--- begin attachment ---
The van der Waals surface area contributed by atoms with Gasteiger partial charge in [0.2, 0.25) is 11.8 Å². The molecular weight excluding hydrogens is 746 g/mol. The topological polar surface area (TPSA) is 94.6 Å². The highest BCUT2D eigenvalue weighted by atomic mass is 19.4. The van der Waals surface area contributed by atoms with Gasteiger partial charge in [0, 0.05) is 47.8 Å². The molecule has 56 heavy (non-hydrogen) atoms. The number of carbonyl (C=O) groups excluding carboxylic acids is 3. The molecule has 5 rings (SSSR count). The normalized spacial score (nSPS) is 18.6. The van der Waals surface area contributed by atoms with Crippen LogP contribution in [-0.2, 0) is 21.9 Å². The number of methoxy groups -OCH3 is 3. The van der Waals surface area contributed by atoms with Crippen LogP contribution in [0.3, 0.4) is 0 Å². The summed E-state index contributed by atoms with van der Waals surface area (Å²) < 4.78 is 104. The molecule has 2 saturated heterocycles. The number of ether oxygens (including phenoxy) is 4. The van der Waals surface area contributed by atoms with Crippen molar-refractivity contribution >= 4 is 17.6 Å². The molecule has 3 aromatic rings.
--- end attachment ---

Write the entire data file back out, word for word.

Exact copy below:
The van der Waals surface area contributed by atoms with Gasteiger partial charge in [0.2, 0.25) is 11.8 Å². The molecular weight excluding hydrogens is 746 g/mol. The topological polar surface area (TPSA) is 94.6 Å². The highest BCUT2D eigenvalue weighted by atomic mass is 19.4. The van der Waals surface area contributed by atoms with Gasteiger partial charge in [0, 0.05) is 47.8 Å². The molecule has 56 heavy (non-hydrogen) atoms. The number of carbonyl (C=O) groups excluding carboxylic acids is 3. The molecule has 5 rings (SSSR count). The normalized spacial score (nSPS) is 18.6. The van der Waals surface area contributed by atoms with Crippen LogP contribution in [-0.2, 0) is 21.9 Å². The number of methoxy groups -OCH3 is 3. The van der Waals surface area contributed by atoms with Crippen LogP contribution in [0.3, 0.4) is 0 Å². The summed E-state index contributed by atoms with van der Waals surface area (Å²) < 4.78 is 104. The molecule has 2 saturated heterocycles. The number of ether oxygens (including phenoxy) is 4. The van der Waals surface area contributed by atoms with Crippen molar-refractivity contribution >= 4 is 17.6 Å². The molecule has 3 aromatic rings.